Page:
On the basis of these considerations, modifications to the intervention may be warranted in future research, including the addition of an aerobic component to target cognition. This would bring changes to the implementation of the intervention and likely warrant increased participation from the caregiver to monitor completion of daily aerobic exercise. However, with daily session logs and tightly scripted instructions this could be feasible. Furthermore, addition of cognitive rehabilitative skills or behavioral management training may be introduced to determine effects of a more diverse multicomponent intervention that addresses the illness and disability experience.
The Strength-Based Approach was successful as an overarching framework for guiding the development and implementation of the protocol, and extends this framework from social work and counseling settings51 to physical activity and exercise programs. Therefore, it also may be useful in the fields of physical and occupational therapy when working with IWDs. Research has found that rehabilitation participation mediates the relationship between cognitive impairment and rehabilitative outcomes.65 The high adherence level found in the current study indicates that IWDs can actively participate in an exercise protocol using a Strength-Based Approach. Thus, a Strength-Based Approach may be especially important for rehabilitation professionals to implement when working with IWDs, as this population can pose unique challenges.
Another key point from this study is the importance of the proper dosage or intensity. The Physical Stress Theory49 states that overload is required to induce beneficial adaptations in muscle and neurological tissue, producing improvements in strength and balance. The current study found that IWDs were able to benefit from a protocol that induced the proper intensity to elicit changes in strength, balance, and fast gait speed. Protocols with less intense dosages may result in nonsignificant findings. The current study found that maintaining a moderate-intensity exercise intervention (60%-80% of maximum) leads to positive effects along with good tolerance.
Several study limitations should be considered. The current sample was recruited with assistance from a local chapter of the Alzheimer's Association, which introduces a recruitment bias. Although a large emphasis of the study was on testing the efficacy of the protocol, it is possible that treatment adherence and fidelity findings may have been different with a more diverse sample of participants. However, the universal design of the intervention was intended to maximize adherence through using purposeful activity, optimizing accessibility, and individualized tailoring.66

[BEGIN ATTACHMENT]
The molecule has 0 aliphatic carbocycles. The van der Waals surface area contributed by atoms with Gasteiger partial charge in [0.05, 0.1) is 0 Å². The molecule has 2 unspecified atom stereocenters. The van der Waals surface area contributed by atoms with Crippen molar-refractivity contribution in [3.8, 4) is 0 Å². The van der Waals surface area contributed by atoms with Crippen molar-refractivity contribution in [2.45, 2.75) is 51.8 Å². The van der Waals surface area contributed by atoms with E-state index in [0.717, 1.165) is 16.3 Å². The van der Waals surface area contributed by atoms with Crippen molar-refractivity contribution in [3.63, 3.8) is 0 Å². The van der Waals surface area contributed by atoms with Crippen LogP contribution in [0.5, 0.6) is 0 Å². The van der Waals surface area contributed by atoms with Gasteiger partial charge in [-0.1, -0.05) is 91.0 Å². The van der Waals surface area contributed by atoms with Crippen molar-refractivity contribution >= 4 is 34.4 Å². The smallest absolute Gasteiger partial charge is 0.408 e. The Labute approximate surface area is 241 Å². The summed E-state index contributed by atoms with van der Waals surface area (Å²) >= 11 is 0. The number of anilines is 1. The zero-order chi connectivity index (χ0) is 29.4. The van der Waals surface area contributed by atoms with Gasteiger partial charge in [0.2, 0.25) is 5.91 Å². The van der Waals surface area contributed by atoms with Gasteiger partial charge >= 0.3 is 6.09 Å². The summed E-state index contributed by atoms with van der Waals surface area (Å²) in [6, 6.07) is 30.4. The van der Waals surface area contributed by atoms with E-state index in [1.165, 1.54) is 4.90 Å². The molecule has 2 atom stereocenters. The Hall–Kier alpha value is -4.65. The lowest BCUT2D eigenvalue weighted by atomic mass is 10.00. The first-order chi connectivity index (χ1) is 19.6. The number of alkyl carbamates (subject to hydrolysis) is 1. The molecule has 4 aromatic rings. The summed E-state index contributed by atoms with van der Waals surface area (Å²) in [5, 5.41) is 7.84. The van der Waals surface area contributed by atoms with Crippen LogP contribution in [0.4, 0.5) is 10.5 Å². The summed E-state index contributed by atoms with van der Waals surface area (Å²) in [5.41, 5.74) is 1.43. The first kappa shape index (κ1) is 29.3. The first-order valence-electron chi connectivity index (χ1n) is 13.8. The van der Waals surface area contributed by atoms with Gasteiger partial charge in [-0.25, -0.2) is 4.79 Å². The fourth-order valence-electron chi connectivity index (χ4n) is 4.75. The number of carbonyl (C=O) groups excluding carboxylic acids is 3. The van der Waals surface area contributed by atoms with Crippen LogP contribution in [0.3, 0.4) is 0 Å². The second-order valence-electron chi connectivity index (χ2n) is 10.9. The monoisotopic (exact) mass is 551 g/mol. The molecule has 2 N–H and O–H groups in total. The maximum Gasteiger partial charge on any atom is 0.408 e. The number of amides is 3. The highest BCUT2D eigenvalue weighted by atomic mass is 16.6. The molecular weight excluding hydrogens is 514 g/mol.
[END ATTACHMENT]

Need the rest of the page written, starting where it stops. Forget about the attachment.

Another limitation is the TMT-B for measuring executive functioning, which may have resulted in floor effects with this sample. Few assessment tools for assessing executive function in IWDs with mild to moderate dementia are available, with the appropriate level of sensitivity needed to observe significant changes. More research is needed to identify or develop valid and reliable tools for use in this line of research. Also, it is possible that the exploratory nature of the current study resulted in reduced power for some of the outcome measures demonstrating a smaller effect size. Future research should include a larger, more heterogeneous sample of IWDs to provide more power and allow for key comparisons regarding effectiveness including possible stratification by gender or type of dementia.
Neither the researcher nor the participants were blinded to group assignment. However, attempts to minimize this bias were made using random assignment and participants in the intervention group were evenly split between exercise practitioners. In addition, the principal researcher was blinded to the baseline performance of the participant at time of the follow-up. The assessment tools used were objective and straight forward (eg, time via stopwatch and repetitions completed) in attempts to limit the subjectivity of the assessor. In further research, it would be ideal for the researcher completing the baseline and follow-up assessments to be blinded to group assignment to remove all potential measurement biases.
The current study reveals the ability of IWDs to participate in a moderate-intensity functional strength and balance program using a Strength-Based Approach to facilitate implementation of exercise activities. In addition, results highlight improvements in lower extremity strength, balance, and fast gait speed following participation in the 12-week intervention. On the basis of these key findings, rehabilitation professionals should consider integration of these techniques into mainstream clinical practice and research with this patient population.
1. Prince M, Bryce R, Albanese E, Wimo A, Ribeiro W, Ferri CP. The global prevalence of dementia
: a systematic review and metaanalysis. Alzheimers Demen. 2013;9(1):63–75.e62.
2. Suttanon P, Hill KD, Said CM, LoGiudice D, Lautenschlager NT, Dodd KJ. Balance and mobility dysfunction and falls risk in older people with mild to moderate Alzheimer disease. Am J Phys Med Rehabil. 2012;91(1):12–23.
3. Munoz VM, van Kan GA, Cantet C, et al Gait and balance impairments in Alzheimer disease patients. Alzheimer Dis Assoc Disord. 2010;24(1):79–84.
4. Seignourel PJ, Kunik ME, Snow L, Wilson N, Stanley M. Anxiety in dementia
: a critical review. Clin Psychol Rev. 2008;28(7):1071–1082.
5. Cohen-Mansfield J. Behavioral and psychological symptoms of dementia